At the time of writing this post, Iggy consists of around 10 members contributing to its different parts. Some of us do work on the core streaming server, while the other ones are focused on SDKs for the different programming languages or tooling such as Web UI or CLI - all these projects are equally important, as they add up to the overall ecosystem. But how do you actually gather a team of open source contributors, who are willing to spend their free time working on it?

Well, I wish I had an answer to that question - honestly, in case of Iggy I wasn't actually looking for anyone, as I didn't think this could be an interesting project to work on (except for myself). Then how did that happen anyway? There were only 2 things in common - all the people that joined the project were part of the same Discord communities, yet more importantly they all shared the passion for programming, and I'm not talking about Rust language specifically. From junior to senior, from embedded to front-end developers - regardless of the years of experience and current occupation, everyone has found a way to implement something meaningful.


For example, when I asked one guy what was the reason behind building an SDK in Go, the reply was the need of playing with and learning a new language. Why C# SDK? Well, the other guy wanted to dive more into the low-level concepts and decided to squeeze out great performance from the managed runtime. Why build Web UI in Svelte? At work, I mostly use React, and I wanted to learn a new framework - another member said.

My point is - as long as you believe in what you're building, and you're consistent about it (it was one of the main reasons why I've been contributing to Iggy every day since its inception, and still doing so), there's a chance that someone out there will notice it and happily join you in your efforts. Lead by example, or whatever you call it.

At the same time, we've started receiving the first, external contributions from all around the world - whether talking about simpler tasks, or the more sophisticated ones, requiring significant amount of time being spent on both, the implementation and the discussions to eventually deliver the code.

It gave us even more confidence, that there are other people (outside our internal bubble), who find this project to be interesting and worth spending their time. And without all these amazing contributors, it'd be much harder (or even impossible) to deliver so many features.


At first, let me just point out some of the properties and features that are part of the core streaming server:

  • Highly performant, persistent append-only log for the message streaming
  • Very high throughput for both writes and reads
  • Low latency and predictable resource usage thanks to the Rust compiled language (no GC)
  • Users authentication and authorization with granular permissions and PAT (Personal Access Tokens)
  • Support for multiple streams, topics and partitions
  • Support for multiple transport protocols (QUIC, TCP, HTTP)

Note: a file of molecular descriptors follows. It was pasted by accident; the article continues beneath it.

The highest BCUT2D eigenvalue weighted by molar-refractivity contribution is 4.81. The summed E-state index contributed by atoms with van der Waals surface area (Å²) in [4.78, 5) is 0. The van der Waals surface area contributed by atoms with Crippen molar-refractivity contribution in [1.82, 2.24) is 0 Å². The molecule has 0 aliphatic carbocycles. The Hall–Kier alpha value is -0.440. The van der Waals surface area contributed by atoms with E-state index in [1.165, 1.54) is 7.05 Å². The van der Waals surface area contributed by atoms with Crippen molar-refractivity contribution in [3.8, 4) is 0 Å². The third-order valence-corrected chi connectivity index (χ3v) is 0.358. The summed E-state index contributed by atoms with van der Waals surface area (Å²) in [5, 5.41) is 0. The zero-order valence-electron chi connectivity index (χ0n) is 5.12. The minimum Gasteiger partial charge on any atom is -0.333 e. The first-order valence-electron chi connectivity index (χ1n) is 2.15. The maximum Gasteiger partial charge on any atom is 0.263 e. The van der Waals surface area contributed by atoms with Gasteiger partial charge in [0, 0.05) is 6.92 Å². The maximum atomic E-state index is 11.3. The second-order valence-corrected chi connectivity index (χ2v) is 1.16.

• Fully operational RESTful API which can be optionally enabled
  • Available client SDK in multiple languages
  • Works directly with the binary data (lack of enforced schema and serialization/deserialization)
  • Configurable server features (e.g. caching, segment size, data flush interval, transport protocols etc.)
  • Possibility of storing the consumer offsets on the server
  • Multiple ways of polling the messages:
    • By offset (using the indexes)
    • By timestamp (using the time indexes)
    • First/Last N messages
    • Next N messages for the specific consumer
  • Possibility of auto committing the offset (e.g. to achieve at-most-once delivery)
  • Consumer groups providing the message ordering and horizontal scaling across the connected clients
  • Message expiry with auto deletion based on the configurable retention policy
  • Additional features such as server side message deduplication
  • TLS support for all transport protocols (TCP, QUIC, HTTPS)
  • Optional server-side as well as client-side data encryption using AES-256-GCM
  • Optional metadata support in the form of message headers
  • Built-in CLI to manage the streaming server
  • Built-in benchmarking app to test the performance
  • Single binary deployment (no external dependencies)
  • Running as a single node (no cluster support yet)

And as already mentioned, we've been working on SDKs for the multiple programming languages:

Please keep in mind, though, that some of them e.g. for Rust or C# are more up to date with the recent server changes, while the other ones might still need to do some catching up with the latest features. However, given the amount of available methods on the server's API and the underlying TCP/UDP stack with custom serialization to be implemented from the scratch (except for HTTP transport, that's the easier one), I'd say we're doing quite ok, and I can't stress enough how grateful I am to all the contributors for their huge amount of work!